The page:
Austin fire officials said a heat source being too close to combustible materials caused a small fire at the Iron Works barbecue restaurant in downtown Austin on Friday. Firefighters initially reported a small fire in the wall of the restaurant, located at 100 Red River St., around 11:30 a.m., the Austin Fire Department said. Although the restaurant...
COMMUNITY NEWS: Georgetown to break ground on new civic campus Tuesday
COMMUNITY NEWS: Georgetown to break ground on new civic campus Tuesday

TRAVIS COUNTY AUSTIN Parks department presents Christmas play The Austin Parks and Recreation Department will present “People of Color Christmas,” an original, comedic play written by Vietnamese-American playwright Christine Hoang and directed by Rudy Ramirez. Showtimes will be at 8 p.m. Dec. 1-2 at the Asian American Resource Center, 8401...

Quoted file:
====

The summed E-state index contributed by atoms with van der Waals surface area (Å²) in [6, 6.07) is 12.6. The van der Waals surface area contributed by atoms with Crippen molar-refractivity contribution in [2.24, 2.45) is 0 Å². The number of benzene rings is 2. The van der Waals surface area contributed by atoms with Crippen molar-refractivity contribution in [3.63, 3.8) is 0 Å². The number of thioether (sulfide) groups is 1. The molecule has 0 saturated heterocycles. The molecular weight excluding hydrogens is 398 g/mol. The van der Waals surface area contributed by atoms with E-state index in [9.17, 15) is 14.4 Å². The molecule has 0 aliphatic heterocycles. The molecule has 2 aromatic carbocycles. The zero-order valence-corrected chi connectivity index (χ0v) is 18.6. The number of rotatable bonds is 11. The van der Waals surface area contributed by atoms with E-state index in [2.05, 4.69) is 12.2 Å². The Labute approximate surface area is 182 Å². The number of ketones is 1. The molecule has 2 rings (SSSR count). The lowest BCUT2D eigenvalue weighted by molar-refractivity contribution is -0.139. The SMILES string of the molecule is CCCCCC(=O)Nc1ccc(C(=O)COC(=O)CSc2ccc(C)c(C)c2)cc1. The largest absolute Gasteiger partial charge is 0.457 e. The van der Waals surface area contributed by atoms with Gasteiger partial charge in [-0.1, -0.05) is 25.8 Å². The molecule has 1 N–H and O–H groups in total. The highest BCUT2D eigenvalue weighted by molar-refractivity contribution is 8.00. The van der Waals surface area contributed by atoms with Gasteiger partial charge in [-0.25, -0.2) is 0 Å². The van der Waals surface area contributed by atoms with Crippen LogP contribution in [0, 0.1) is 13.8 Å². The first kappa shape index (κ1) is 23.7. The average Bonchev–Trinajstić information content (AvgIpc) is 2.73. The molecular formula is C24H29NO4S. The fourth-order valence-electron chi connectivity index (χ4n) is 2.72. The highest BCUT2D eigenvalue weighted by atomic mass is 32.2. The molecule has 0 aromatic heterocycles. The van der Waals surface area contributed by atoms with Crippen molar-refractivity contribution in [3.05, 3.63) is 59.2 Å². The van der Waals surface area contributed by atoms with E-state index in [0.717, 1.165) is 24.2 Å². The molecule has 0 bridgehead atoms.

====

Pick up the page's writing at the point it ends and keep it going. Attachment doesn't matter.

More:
2 men wounded in overnight shooting in North Austin, police say
2 men wounded in overnight shooting in North Austin, police say

Austin police responded to a shooting in North Austin early Friday that wounded two men. The shooting occurred in the 9600 block of North Lamar Boulevard, just north of Rundberg Lane sometime before 12:30 a.m. Friday, which was when Austin police said via Twitter that officers were at the scene. One of the men had injuries not considered to be life-threatening...
1 killed in collision on MLK Jr. Blvd. in East Austin late Thursday
1 killed in collision on MLK Jr. Blvd. in East Austin late Thursday

A woman was killed in a collision on Martin Luther King Jr. Boulevard in East Austin late Thursday, according to police. Authorities said the two vehicles collided shortly before 10:40 p.m. near the intersection of MLK and Temple Drive, just west of Springdale Road. A man and a woman, both described as in their 20s, were injured and taken downtown...
More Stories